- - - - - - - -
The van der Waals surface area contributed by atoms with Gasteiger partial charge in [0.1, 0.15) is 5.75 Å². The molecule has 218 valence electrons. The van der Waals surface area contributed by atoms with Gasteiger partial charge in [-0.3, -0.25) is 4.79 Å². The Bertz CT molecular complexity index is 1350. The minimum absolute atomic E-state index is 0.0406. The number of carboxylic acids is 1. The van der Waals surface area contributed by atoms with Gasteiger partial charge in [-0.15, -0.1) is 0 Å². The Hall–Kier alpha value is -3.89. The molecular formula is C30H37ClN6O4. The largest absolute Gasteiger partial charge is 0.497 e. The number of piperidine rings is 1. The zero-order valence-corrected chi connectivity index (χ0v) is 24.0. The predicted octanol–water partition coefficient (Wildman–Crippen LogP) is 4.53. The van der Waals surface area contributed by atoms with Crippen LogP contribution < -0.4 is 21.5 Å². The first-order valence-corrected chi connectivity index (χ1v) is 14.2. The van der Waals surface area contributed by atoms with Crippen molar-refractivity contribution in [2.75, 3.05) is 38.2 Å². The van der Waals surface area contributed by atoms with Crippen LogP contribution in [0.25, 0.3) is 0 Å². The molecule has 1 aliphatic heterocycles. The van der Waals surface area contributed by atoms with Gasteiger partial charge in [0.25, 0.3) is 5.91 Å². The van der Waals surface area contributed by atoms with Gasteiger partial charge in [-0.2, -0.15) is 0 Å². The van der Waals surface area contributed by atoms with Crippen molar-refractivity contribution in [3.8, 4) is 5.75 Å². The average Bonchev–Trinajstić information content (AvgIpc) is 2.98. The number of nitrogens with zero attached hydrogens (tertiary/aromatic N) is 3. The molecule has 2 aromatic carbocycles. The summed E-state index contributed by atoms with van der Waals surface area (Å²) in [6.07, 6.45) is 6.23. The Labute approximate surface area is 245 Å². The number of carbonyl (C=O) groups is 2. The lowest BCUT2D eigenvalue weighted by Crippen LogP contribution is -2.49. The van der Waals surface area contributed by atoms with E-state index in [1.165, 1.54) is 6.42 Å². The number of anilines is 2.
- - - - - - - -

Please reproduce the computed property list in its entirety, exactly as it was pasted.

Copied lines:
The van der Waals surface area contributed by atoms with Gasteiger partial charge in [0.1, 0.15) is 5.75 Å². The molecule has 218 valence electrons. The van der Waals surface area contributed by atoms with Gasteiger partial charge in [-0.3, -0.25) is 4.79 Å². The Bertz CT molecular complexity index is 1350. The minimum absolute atomic E-state index is 0.0406. The number of carboxylic acids is 1. The van der Waals surface area contributed by atoms with Gasteiger partial charge in [-0.15, -0.1) is 0 Å². The Hall–Kier alpha value is -3.89. The molecular formula is C30H37ClN6O4. The largest absolute Gasteiger partial charge is 0.497 e. The number of piperidine rings is 1. The zero-order valence-corrected chi connectivity index (χ0v) is 24.0. The predicted octanol–water partition coefficient (Wildman–Crippen LogP) is 4.53. The van der Waals surface area contributed by atoms with Crippen LogP contribution < -0.4 is 21.5 Å². The first-order valence-corrected chi connectivity index (χ1v) is 14.2. The van der Waals surface area contributed by atoms with Crippen molar-refractivity contribution in [2.75, 3.05) is 38.2 Å². The van der Waals surface area contributed by atoms with Crippen LogP contribution in [0.25, 0.3) is 0 Å². The molecule has 1 aliphatic heterocycles. The van der Waals surface area contributed by atoms with Gasteiger partial charge in [0.25, 0.3) is 5.91 Å². The van der Waals surface area contributed by atoms with Gasteiger partial charge in [-0.2, -0.15) is 0 Å². The van der Waals surface area contributed by atoms with Crippen molar-refractivity contribution in [3.8, 4) is 5.75 Å². The average Bonchev–Trinajstić information content (AvgIpc) is 2.98. The number of nitrogens with zero attached hydrogens (tertiary/aromatic N) is 3. The molecule has 2 aromatic carbocycles. The summed E-state index contributed by atoms with van der Waals surface area (Å²) in [6.07, 6.45) is 6.23. The Labute approximate surface area is 245 Å². The number of carbonyl (C=O) groups is 2. The lowest BCUT2D eigenvalue weighted by Crippen LogP contribution is -2.49. The van der Waals surface area contributed by atoms with E-state index in [1.165, 1.54) is 6.42 Å². The number of anilines is 2.